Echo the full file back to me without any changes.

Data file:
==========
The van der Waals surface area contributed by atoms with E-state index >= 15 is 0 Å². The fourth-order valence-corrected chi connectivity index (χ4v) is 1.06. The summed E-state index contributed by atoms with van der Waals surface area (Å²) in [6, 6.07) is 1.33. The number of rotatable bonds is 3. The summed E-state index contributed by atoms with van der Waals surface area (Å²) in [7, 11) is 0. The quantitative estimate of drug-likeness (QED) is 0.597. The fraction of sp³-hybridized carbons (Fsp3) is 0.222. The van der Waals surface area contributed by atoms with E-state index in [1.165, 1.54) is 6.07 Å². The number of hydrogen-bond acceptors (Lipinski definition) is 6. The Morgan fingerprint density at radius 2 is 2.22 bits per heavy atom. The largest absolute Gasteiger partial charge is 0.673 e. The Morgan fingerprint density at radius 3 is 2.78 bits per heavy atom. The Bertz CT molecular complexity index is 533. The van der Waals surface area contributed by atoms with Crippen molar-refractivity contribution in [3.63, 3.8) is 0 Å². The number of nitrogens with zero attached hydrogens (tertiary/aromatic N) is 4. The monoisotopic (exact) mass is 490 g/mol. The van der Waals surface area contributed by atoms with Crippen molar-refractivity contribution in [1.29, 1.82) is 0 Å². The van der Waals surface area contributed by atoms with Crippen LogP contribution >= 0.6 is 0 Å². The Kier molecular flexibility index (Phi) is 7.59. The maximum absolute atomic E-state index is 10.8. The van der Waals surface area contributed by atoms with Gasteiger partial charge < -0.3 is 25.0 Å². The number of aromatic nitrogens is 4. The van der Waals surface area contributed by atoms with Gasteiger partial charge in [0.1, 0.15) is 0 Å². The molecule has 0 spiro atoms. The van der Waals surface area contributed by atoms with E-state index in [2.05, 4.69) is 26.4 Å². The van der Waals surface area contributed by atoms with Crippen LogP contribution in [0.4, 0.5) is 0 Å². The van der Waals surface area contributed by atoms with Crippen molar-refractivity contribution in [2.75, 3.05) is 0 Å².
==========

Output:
The van der Waals surface area contributed by atoms with E-state index >= 15 is 0 Å². The fourth-order valence-corrected chi connectivity index (χ4v) is 1.06. The summed E-state index contributed by atoms with van der Waals surface area (Å²) in [6, 6.07) is 1.33. The number of rotatable bonds is 3. The summed E-state index contributed by atoms with van der Waals surface area (Å²) in [7, 11) is 0. The quantitative estimate of drug-likeness (QED) is 0.597. The fraction of sp³-hybridized carbons (Fsp3) is 0.222. The van der Waals surface area contributed by atoms with E-state index in [1.165, 1.54) is 6.07 Å². The number of hydrogen-bond acceptors (Lipinski definition) is 6. The Morgan fingerprint density at radius 2 is 2.22 bits per heavy atom. The largest absolute Gasteiger partial charge is 0.673 e. The Morgan fingerprint density at radius 3 is 2.78 bits per heavy atom. The Bertz CT molecular complexity index is 533. The van der Waals surface area contributed by atoms with Crippen molar-refractivity contribution in [3.63, 3.8) is 0 Å². The number of nitrogens with zero attached hydrogens (tertiary/aromatic N) is 4. The monoisotopic (exact) mass is 490 g/mol. The van der Waals surface area contributed by atoms with Crippen molar-refractivity contribution in [1.29, 1.82) is 0 Å². The van der Waals surface area contributed by atoms with Crippen LogP contribution >= 0.6 is 0 Å². The Kier molecular flexibility index (Phi) is 7.59. The maximum absolute atomic E-state index is 10.8. The van der Waals surface area contributed by atoms with Gasteiger partial charge < -0.3 is 25.0 Å². The number of aromatic nitrogens is 4. The van der Waals surface area contributed by atoms with Gasteiger partial charge in [0.1, 0.15) is 0 Å². The molecule has 0 spiro atoms. The van der Waals surface area contributed by atoms with E-state index in [2.05, 4.69) is 26.4 Å². The van der Waals surface area contributed by atoms with Crippen LogP contribution in [0.4, 0.5) is 0 Å². The van der Waals surface area contributed by atoms with Crippen molar-refractivity contribution in [2.75, 3.05) is 0 Å².